Blossom Seeley (1886-1974), like the better known Sophie Tucker (who was six months older), was a vaudeville performer with a strong voice (a necessity in the pre-microphone days), a saucy style, and an enthusiastic approach who was a big star on stage and on records. Billed as the “Queen Of Syncopation,” she actually introduced “Some Of These Days” in 1910, a year before Tucker made it into a standard with her recording.
Seeley, who was born Minnie Guyer, began performing onstage when she was ten as “The Little Blossom,” made her first recordings in 1911, starred opposite Al Jolson (who was an influence on her forceful style), and was a major name in the 1920s. Among the songs that she helped make famous were “Yes Sir, That’s My Baby,” “Way Down Yonder In New Orleans,” “Rose Room,” “Lazy,” and “Everybody Loves My Baby.” Seeley teamed up with Benny Fields (her third husband who was eight years her junior) for decades. After having a low profile in the 1940s, Seeley and Fields were portrayed in the 1951 film Somebody Loves Me and that led to a comeback. Both were still in their musical prime and, while there was some nostalgia in their performances, there was also plenty of surprisingly youthful energy (Seeley turned 65 in 1951) and a desire to work hard again. She remained active into the mid-1960s.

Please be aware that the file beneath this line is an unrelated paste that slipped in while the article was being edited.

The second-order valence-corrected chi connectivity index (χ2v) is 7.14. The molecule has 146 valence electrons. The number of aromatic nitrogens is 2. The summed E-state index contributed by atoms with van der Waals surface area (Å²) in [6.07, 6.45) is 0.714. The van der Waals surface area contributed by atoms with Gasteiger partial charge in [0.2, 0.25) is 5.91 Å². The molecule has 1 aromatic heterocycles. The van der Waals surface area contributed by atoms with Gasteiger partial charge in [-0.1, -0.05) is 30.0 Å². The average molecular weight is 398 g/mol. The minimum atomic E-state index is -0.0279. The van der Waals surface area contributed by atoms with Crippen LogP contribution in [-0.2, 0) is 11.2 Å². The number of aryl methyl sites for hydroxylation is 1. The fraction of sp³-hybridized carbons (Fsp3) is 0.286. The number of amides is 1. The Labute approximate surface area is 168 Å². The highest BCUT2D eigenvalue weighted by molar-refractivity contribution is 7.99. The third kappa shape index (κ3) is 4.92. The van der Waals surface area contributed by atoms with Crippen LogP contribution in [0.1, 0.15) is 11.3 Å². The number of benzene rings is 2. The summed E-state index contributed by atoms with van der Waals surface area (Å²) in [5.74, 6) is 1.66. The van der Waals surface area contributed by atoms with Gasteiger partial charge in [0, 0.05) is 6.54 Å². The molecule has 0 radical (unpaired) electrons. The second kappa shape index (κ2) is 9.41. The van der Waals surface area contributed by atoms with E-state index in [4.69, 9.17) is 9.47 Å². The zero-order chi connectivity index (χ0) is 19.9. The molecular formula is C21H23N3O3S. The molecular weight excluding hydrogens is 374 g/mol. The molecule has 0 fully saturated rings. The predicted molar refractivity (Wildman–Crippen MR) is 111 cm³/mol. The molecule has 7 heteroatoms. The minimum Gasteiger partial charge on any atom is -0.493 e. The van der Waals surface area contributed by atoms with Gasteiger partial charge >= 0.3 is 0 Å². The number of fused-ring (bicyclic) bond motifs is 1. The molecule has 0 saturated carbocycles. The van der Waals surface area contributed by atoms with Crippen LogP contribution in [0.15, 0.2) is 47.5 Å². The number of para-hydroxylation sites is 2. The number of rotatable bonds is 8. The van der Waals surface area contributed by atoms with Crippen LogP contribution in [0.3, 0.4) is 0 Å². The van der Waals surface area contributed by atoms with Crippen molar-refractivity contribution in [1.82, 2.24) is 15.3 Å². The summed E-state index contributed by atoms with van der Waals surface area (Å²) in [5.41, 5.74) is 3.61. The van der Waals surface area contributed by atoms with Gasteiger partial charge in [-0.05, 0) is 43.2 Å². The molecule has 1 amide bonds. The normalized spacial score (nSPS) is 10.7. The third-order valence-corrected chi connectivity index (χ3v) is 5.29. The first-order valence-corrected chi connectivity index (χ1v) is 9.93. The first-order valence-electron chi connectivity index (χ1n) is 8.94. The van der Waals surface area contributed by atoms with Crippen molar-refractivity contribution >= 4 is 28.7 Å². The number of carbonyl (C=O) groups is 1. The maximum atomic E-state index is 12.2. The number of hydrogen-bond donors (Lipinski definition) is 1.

Yet despite that, Blossom Seeley has been largely forgotten. She is left out of jazz discographies (other than a few titles that she recorded with the Georgians in the 1920s and her appearance next to jazz greats in the 1961 television special Chicago And All That Jazz), and the recordings that she made in the early days have apparently never been reissued in a definitive CD. Fortunately the highpoints of her three 1950s recordings have been compiled by Alan Eicher for the Jasmine label and are now available as San Francisco Bombshell.
Blossom Seeley is in the spotlight during these performances with Benny Fields very effectively contributing vocal harmonies, fills, and an appealing blend with Seeley; their timing was always impeccable. Seven songs on the CD are from the Somebody Loves Me album, three from Mr. And Mrs. Show Business, and six drawn from Two-A-Day At The Palace. Among the numbers that they perform are Seeley’s trademark tune “Toddling At The Toddalo,” “Rose Room,” two versions of “Way Down Yonder In New Orleans,” “Jealous,” “I Love A Piano,” and “That Teasin’ Rag.” The latter utilizes a theme that later become part of “Original Dixieland One Step.”
In addition to the highpoints from Seeley’s albums, the CD includes her two numbers recorded for the Chicago And All That Jazz album, the soundtrack from a classic three-song movie short that she and Fields made in 1927 (the film is well worth searching for), a number apiece from film appearances in 1933 and 1935, five songs from television shows dating from 1958-61, and three privately recorded numbers from 1963 that are her final recordings. Even at 77, Blossom Seeley was still a powerful, enthusiastic, and delightful singer who swung.